9. Toilet Paper Toss – Purchase a toilet seat that can be mounted to a wood crate (with some type of backstop) and purchase several rolls of toilet paper that are wrapped in paper or duct tape to keep them from unrolling. Participants stand at a distance and try to launch as many rolls of paper into the toilet seat in an allotted amount of time. If you can get a full-size toilet donated (no water inside), it takes the fun level of this game up even more.

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Donated Prize Game Ideas

  1. Book Walk – Before your carnival, solicit book donations from your school, church or community. Offer them as prizes for a unique alternative to a cake walk.
  2. Wheel of Chocolate – Make a spinning wheel with candy bar wrappers attached to the different sections. Ask organization members to donate boxes of fun-size candy and participants can spin the wheel to win a candy bar.
  3. Pouch Pitch – Harness someone's artistic skills to create fabric pouches on animals painted onto plywood such as a koala or seahorse. Participants will stand back and try to toss “baby bean bags” into the pouches. Award donated stuffed animals to those with the most successful pitches.
  4. Frisbee Frenzy – Purchase a few small Frisbees (available at most craft or dollar stores), and have kids and grownups toss them toward donated prizes laid out on the ground at varying distances. (The better the prize, the farther away it is from the throwing line.) If the Frisbee lands on a prize, the prize is theirs to keep!
  5. Key to Success Game – Purchase an inexpensive treasure chest with a lock on it. Fill it with one donated prize at a time. Get one to three keys that will unlock the chest and 20 to 30 others that won't unlock it. Have participants exchange a ticket and pick a key to see if it is the key to success.
  6. Pop Toss – Ask organization members to donate two-liter bottles of soda, juice, sparkling water and other popular beverages. Set up an area where participants can try to toss rings over a bottle of their favorite beverage. Do this in a darkened room with glow-in-the-dark rings to add to the fun.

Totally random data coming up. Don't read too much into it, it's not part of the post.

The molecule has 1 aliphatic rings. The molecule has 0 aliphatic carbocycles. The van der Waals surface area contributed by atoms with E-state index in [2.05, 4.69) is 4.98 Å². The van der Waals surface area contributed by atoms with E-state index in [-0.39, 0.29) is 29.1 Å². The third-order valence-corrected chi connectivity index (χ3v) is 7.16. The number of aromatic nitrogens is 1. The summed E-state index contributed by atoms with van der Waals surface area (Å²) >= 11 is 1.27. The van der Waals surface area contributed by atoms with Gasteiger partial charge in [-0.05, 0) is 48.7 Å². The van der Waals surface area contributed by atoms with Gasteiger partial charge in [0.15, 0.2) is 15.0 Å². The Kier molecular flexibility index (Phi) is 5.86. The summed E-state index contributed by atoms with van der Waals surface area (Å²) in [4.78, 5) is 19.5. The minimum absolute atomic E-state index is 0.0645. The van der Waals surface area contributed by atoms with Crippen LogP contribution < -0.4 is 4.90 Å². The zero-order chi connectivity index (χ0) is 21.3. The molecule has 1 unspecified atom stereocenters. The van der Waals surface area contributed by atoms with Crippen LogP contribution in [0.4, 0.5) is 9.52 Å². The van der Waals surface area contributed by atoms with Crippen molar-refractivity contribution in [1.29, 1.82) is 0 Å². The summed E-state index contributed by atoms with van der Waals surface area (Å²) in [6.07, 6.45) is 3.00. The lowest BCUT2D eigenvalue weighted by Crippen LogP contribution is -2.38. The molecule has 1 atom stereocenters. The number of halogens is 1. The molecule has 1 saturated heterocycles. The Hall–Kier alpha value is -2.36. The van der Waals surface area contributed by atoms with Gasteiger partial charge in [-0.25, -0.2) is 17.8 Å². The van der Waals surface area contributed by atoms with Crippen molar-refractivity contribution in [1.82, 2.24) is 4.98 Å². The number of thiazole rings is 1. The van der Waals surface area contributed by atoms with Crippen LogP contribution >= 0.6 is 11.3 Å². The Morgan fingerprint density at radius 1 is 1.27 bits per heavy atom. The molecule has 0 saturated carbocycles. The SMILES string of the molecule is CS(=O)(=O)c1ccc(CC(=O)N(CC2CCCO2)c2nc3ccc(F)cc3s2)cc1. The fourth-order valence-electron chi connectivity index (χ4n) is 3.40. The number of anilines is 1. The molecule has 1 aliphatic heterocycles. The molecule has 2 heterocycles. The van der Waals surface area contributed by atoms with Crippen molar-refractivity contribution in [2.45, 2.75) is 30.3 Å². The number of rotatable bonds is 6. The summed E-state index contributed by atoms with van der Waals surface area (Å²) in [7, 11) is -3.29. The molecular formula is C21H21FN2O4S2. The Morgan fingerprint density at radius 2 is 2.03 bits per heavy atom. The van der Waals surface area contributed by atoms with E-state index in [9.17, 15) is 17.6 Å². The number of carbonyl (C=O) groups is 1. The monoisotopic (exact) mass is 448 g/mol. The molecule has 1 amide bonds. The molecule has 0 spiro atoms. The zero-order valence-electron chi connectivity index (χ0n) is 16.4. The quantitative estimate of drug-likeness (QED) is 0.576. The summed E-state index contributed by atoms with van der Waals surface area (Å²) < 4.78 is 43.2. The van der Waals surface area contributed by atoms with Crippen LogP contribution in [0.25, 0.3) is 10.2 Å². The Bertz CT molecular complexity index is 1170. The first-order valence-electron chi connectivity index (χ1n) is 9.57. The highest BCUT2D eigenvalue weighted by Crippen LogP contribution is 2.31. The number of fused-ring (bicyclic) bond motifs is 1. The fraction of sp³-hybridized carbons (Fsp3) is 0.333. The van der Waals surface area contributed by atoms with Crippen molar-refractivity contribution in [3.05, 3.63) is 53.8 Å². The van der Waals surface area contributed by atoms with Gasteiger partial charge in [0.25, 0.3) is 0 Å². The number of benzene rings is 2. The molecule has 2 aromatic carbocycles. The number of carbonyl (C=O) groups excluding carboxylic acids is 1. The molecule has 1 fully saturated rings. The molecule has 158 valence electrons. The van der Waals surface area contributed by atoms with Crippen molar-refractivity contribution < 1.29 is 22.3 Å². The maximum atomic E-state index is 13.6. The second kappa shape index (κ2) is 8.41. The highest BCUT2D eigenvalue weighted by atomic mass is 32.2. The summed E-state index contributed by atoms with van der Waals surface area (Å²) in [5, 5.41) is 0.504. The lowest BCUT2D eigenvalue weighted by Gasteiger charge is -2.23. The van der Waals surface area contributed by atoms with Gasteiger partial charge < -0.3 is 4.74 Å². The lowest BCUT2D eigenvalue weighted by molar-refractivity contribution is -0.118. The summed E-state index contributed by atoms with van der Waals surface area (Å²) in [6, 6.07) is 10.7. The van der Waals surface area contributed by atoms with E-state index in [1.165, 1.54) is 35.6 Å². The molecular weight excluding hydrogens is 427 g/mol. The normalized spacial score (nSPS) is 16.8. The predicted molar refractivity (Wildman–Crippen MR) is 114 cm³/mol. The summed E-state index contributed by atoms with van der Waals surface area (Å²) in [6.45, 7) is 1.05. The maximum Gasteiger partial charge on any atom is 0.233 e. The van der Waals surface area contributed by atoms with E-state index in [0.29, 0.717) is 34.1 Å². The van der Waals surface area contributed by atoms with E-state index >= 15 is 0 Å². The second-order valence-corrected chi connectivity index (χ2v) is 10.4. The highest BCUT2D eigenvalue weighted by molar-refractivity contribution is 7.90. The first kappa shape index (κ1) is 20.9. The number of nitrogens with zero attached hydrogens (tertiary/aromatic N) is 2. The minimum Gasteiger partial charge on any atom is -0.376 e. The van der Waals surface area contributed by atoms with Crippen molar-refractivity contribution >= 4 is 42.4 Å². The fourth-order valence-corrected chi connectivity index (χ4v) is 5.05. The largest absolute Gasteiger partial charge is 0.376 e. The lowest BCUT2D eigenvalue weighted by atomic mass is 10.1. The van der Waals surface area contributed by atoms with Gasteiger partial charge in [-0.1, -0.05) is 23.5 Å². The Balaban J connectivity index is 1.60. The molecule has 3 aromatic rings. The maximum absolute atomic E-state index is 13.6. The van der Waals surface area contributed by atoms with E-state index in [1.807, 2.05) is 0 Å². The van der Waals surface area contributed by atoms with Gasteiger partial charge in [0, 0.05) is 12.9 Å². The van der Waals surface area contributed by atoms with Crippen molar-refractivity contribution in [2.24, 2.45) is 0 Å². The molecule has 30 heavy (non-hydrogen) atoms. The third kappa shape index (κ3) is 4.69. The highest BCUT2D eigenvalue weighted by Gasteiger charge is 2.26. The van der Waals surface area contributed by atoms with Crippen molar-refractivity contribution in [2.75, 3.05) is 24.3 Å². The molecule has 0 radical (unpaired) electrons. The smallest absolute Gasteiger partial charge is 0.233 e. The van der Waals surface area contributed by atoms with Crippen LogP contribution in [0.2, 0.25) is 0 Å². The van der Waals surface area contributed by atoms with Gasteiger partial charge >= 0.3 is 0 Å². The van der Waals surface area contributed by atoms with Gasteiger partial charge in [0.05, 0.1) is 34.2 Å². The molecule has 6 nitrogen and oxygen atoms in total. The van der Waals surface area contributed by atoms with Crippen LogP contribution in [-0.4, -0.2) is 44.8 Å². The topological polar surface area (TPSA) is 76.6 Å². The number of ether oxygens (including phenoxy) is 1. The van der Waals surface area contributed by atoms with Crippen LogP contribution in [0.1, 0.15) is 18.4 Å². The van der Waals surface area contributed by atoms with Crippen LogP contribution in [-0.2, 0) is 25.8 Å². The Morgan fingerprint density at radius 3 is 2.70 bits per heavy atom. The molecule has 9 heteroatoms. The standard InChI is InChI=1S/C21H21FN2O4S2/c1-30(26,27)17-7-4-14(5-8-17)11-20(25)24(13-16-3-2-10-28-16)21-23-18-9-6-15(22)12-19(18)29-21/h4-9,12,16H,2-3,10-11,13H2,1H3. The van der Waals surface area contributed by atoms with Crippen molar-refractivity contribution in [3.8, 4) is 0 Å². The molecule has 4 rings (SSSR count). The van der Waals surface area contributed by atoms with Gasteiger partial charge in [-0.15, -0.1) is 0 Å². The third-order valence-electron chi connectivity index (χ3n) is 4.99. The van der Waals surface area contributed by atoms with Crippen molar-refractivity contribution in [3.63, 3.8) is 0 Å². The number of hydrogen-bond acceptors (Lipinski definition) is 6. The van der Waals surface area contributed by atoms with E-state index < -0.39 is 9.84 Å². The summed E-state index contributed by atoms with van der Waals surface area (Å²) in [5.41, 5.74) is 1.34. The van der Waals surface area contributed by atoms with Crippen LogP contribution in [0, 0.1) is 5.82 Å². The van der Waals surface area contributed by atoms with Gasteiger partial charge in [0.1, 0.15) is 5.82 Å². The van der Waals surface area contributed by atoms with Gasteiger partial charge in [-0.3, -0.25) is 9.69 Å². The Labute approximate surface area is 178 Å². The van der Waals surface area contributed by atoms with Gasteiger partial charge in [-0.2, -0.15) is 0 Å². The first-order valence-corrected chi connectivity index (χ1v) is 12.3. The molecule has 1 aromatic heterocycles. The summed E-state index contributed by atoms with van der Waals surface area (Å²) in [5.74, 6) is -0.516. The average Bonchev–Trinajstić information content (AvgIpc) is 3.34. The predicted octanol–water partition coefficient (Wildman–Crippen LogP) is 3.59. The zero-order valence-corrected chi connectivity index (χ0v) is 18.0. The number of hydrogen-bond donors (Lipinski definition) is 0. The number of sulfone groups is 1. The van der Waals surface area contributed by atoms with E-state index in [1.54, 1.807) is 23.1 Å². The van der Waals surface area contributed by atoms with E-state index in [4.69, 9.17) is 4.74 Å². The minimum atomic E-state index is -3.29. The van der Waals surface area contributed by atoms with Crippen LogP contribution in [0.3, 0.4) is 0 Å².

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Prize-Free Activities

  1. Dress-Your-Bear Fashion Contest – Have participants pay a small entry fee to bring their teddy bears to the carnival for a “Best Dressed Teddy” fashion contest. Offer additional prizes for categories like “fan favorite” and “best character costume” so that there are lots of opportunities for winners.
  2. Hayride Alternatives – If your venue won't allow for a tractor and wagon, think outside the box and enlist the help of an experienced golf cart driver and give neighborhood golf cart tours with a brief local history lesson. You can also offer golf cart rides from off-site parking to the venue for a small “free will” donation.

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  1. Hair, Nail and Face Painting – Before your festival, design four or five easy-to-draw face painting designs for a simple and fun money-maker. Other variations of this might be quick-drying manicures and/or hair-painting with colored hair spray (remember to be careful on blonde or colored hair since it doesn’t wash out as easily).
  2. Baking/Cooking Contest – If you charge a small fee for submitting a baked good and keep the prize simple (e.g., a bragging rights ribbon), you can earn some money for your organization. To make it an extra challenge, ask the bakers to incorporate a flavor like peppermint or a special ingredient like cilantro.
  3. Photo Booth – Search online for an affordable photo booth option, or enlist a creative volunteer who can make a photo booth with face cut-outs on plywood with funny bodies and holes for faces. Offer to take Polaroid photos or digital pictures that you can send to email addresses.
  4. Line Dancing Lessons – Get an experienced volunteer (or professional for an hour or so), and offer line dance lessons that cost a ticket or two per lesson. Another option is to have a skilled volunteer learn the choreography for a few eight counts of a favorite music video and teach to small groups.
  5. Kissing Booth – If a member of your organization has a dog famous for its licking power, have a pooch kissing booth where participants can trade a ticket for a “kiss” from a friendly canine.
  6. Hobby Shop – Have any members with easy-to-teach hobbies? Consider charging attendees of your festival for a mini-workshop that can include ideas like planting a starter garden, learning an easy yoga routine to a popular song or decorating their bedroom on a budget.
  7. Dunk Tank – There will be a cost for renting the booth and filling with water, but the prize is getting someone well-known in your organization or community to go down into the water! If you can rent two dunk tanks, you can have a competition at the end of the night to see who gets dunked the most.

With a great mix of booths, vendors and games, your fundraising festival can easily become an annual event. The key is to mix it up every year so people look forward to coming back to see what’s new. Use these ideas as a starting point for planning your next fundraiser.

Julie David lives in Charlotte, N.C., with her husband and three daughters. She is a former teacher.  

Posted by Julie David